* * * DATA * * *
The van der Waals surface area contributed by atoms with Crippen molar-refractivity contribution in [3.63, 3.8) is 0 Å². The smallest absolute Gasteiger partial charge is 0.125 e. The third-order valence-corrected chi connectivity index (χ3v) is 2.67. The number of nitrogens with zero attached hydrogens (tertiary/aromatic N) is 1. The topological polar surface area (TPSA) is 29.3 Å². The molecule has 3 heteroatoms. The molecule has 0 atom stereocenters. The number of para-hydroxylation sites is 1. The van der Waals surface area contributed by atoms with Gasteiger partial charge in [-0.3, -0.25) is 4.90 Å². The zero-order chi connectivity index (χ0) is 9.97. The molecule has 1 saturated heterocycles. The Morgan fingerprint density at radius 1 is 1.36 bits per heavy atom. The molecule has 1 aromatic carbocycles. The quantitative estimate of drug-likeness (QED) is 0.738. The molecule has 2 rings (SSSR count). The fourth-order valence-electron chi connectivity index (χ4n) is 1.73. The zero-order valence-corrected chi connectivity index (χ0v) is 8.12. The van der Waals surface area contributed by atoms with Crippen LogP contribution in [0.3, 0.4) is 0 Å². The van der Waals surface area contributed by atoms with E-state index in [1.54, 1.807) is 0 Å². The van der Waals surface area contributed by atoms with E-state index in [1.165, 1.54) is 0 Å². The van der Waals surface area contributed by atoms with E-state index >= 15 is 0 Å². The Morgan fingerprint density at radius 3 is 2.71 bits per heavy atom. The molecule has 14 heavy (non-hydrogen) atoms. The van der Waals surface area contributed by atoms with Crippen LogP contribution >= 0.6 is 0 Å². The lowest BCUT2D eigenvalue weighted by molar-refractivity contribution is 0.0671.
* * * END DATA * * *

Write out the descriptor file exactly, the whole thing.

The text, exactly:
The van der Waals surface area contributed by atoms with Crippen molar-refractivity contribution in [3.63, 3.8) is 0 Å². The smallest absolute Gasteiger partial charge is 0.125 e. The third-order valence-corrected chi connectivity index (χ3v) is 2.67. The number of nitrogens with zero attached hydrogens (tertiary/aromatic N) is 1. The topological polar surface area (TPSA) is 29.3 Å². The molecule has 3 heteroatoms. The molecule has 0 atom stereocenters. The number of para-hydroxylation sites is 1. The van der Waals surface area contributed by atoms with Gasteiger partial charge in [-0.3, -0.25) is 4.90 Å². The zero-order chi connectivity index (χ0) is 9.97. The molecule has 1 saturated heterocycles. The Morgan fingerprint density at radius 1 is 1.36 bits per heavy atom. The molecule has 1 aromatic carbocycles. The quantitative estimate of drug-likeness (QED) is 0.738. The molecule has 2 rings (SSSR count). The fourth-order valence-electron chi connectivity index (χ4n) is 1.73. The zero-order valence-corrected chi connectivity index (χ0v) is 8.12. The van der Waals surface area contributed by atoms with Crippen LogP contribution in [0.3, 0.4) is 0 Å². The van der Waals surface area contributed by atoms with E-state index in [1.54, 1.807) is 0 Å². The van der Waals surface area contributed by atoms with E-state index in [1.165, 1.54) is 0 Å². The van der Waals surface area contributed by atoms with E-state index >= 15 is 0 Å². The Morgan fingerprint density at radius 3 is 2.71 bits per heavy atom. The molecule has 14 heavy (non-hydrogen) atoms. The van der Waals surface area contributed by atoms with Crippen LogP contribution >= 0.6 is 0 Å². The lowest BCUT2D eigenvalue weighted by molar-refractivity contribution is 0.0671.